Morocco, IOM Launch E-Learning Platform To Counter Human Trafficking
Rabat - Morocco’s National Commission in charge of the Coordination of Measures to Counter and Prevent Human Trafficking recently partnered with the International Organization for Migration (IOM) to launch an e-learning platform to train civil society actors on human trafficking.
The platform launched on August 18 is part of the African Regional Program for Migration.
The e-learning platform provides eight modules on human trafficking in French and Arabic. The 12 hours program is open to individuals interested in the subject as well as professionals from the Moroccan civil society.
Each learner can access the course material online and follow the modules at their own pace. The course content is based on Morocco’s law 27-14 which criminalizes sex and labor trafficking as well as the Palermo protocol and other national and international legal guidelines on the topic.
After completing the course material, the beneficiaries are asked to take a test issued by IOM to receive a certificate from the Moroccan national commission.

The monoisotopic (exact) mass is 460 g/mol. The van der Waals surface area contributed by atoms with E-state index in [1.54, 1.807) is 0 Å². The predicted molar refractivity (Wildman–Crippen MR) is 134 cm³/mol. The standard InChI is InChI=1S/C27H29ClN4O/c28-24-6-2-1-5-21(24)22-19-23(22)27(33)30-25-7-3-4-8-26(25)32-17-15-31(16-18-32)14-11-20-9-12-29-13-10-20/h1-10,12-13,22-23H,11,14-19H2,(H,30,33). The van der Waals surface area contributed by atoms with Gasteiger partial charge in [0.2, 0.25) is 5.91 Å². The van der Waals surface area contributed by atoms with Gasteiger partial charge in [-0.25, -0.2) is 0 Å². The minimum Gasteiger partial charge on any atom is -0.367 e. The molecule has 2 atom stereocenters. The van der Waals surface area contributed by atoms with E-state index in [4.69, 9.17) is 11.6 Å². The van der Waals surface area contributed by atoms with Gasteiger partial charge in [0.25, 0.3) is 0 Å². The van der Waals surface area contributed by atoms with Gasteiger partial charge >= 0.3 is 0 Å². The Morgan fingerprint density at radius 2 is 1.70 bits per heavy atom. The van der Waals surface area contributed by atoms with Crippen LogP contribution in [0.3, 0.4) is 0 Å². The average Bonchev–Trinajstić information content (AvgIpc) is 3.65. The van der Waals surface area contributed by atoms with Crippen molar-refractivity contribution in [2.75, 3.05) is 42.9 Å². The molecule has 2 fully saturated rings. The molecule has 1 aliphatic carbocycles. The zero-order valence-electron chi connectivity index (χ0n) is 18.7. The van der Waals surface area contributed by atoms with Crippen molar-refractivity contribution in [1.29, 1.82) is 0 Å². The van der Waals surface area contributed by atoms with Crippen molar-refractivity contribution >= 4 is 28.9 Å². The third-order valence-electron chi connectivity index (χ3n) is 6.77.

The new e-learning platform aims to train Moroccans to counter human trafficking, a phenomenon that continues to present a challenge to the government.
In 2021, Moroccan authorities investigated 85 trafficking cases involving 116 sex trafficking suspects, 10 labor trafficking suspects, and 20 suspects with charges related to unspecified forms of trafficking. Out of the total suspects, 54 traffickers were convicted compared to 69 traffickers in 2020.
Still, Morocco remained on the US Department of State’s “tier 2” in its recent report on Trafficking in Persons (TIP). Explaining the ranking, the state department said that the Moroccan government “does not fully meet the minimum standards for the elimination of trafficking” despite its “significant” efforts
The report further argued that “the government identified the fewest number of trafficking victims since 2018 and remained without comprehensive victim identification and referral procedures, which were pending government approval for the third consecutive year.”